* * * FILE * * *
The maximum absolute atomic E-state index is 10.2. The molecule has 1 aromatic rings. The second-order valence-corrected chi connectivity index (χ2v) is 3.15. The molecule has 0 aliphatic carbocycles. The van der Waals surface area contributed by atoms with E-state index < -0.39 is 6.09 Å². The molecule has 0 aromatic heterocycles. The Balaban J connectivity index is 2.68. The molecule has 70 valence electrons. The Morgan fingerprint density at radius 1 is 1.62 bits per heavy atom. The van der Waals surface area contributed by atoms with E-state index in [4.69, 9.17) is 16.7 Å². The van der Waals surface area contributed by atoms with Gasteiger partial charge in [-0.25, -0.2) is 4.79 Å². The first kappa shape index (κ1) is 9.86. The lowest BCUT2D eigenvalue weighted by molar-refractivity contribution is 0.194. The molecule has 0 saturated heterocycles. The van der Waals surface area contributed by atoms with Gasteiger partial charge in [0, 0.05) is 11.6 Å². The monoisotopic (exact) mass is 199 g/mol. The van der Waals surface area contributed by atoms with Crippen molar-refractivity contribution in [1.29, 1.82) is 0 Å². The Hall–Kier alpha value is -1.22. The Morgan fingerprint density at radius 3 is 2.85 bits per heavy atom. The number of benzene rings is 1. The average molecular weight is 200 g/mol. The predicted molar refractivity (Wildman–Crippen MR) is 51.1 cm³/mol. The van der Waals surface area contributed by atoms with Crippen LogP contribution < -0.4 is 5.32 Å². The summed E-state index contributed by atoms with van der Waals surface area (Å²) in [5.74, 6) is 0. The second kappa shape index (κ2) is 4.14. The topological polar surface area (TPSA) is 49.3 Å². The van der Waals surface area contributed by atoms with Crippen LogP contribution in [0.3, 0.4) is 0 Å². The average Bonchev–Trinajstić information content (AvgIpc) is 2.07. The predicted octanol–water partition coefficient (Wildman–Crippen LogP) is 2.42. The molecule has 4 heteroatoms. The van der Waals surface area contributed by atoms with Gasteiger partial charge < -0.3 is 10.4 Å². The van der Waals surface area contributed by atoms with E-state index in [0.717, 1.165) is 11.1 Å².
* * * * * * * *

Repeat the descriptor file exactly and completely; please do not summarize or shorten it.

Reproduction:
The maximum absolute atomic E-state index is 10.2. The molecule has 1 aromatic rings. The second-order valence-corrected chi connectivity index (χ2v) is 3.15. The molecule has 0 aliphatic carbocycles. The van der Waals surface area contributed by atoms with E-state index < -0.39 is 6.09 Å². The molecule has 0 aromatic heterocycles. The Balaban J connectivity index is 2.68. The molecule has 70 valence electrons. The Morgan fingerprint density at radius 1 is 1.62 bits per heavy atom. The van der Waals surface area contributed by atoms with E-state index in [4.69, 9.17) is 16.7 Å². The van der Waals surface area contributed by atoms with Gasteiger partial charge in [-0.25, -0.2) is 4.79 Å². The first kappa shape index (κ1) is 9.86. The lowest BCUT2D eigenvalue weighted by molar-refractivity contribution is 0.194. The molecule has 0 saturated heterocycles. The van der Waals surface area contributed by atoms with Gasteiger partial charge in [0, 0.05) is 11.6 Å². The monoisotopic (exact) mass is 199 g/mol. The van der Waals surface area contributed by atoms with Crippen molar-refractivity contribution in [1.29, 1.82) is 0 Å². The Hall–Kier alpha value is -1.22. The Morgan fingerprint density at radius 3 is 2.85 bits per heavy atom. The number of benzene rings is 1. The average molecular weight is 200 g/mol. The predicted molar refractivity (Wildman–Crippen MR) is 51.1 cm³/mol. The van der Waals surface area contributed by atoms with Crippen LogP contribution < -0.4 is 5.32 Å². The summed E-state index contributed by atoms with van der Waals surface area (Å²) in [5.74, 6) is 0. The second kappa shape index (κ2) is 4.14. The topological polar surface area (TPSA) is 49.3 Å². The van der Waals surface area contributed by atoms with Crippen LogP contribution in [0.3, 0.4) is 0 Å². The average Bonchev–Trinajstić information content (AvgIpc) is 2.07. The predicted octanol–water partition coefficient (Wildman–Crippen LogP) is 2.42. The molecule has 4 heteroatoms. The van der Waals surface area contributed by atoms with Gasteiger partial charge < -0.3 is 10.4 Å². The van der Waals surface area contributed by atoms with E-state index in [0.717, 1.165) is 11.1 Å².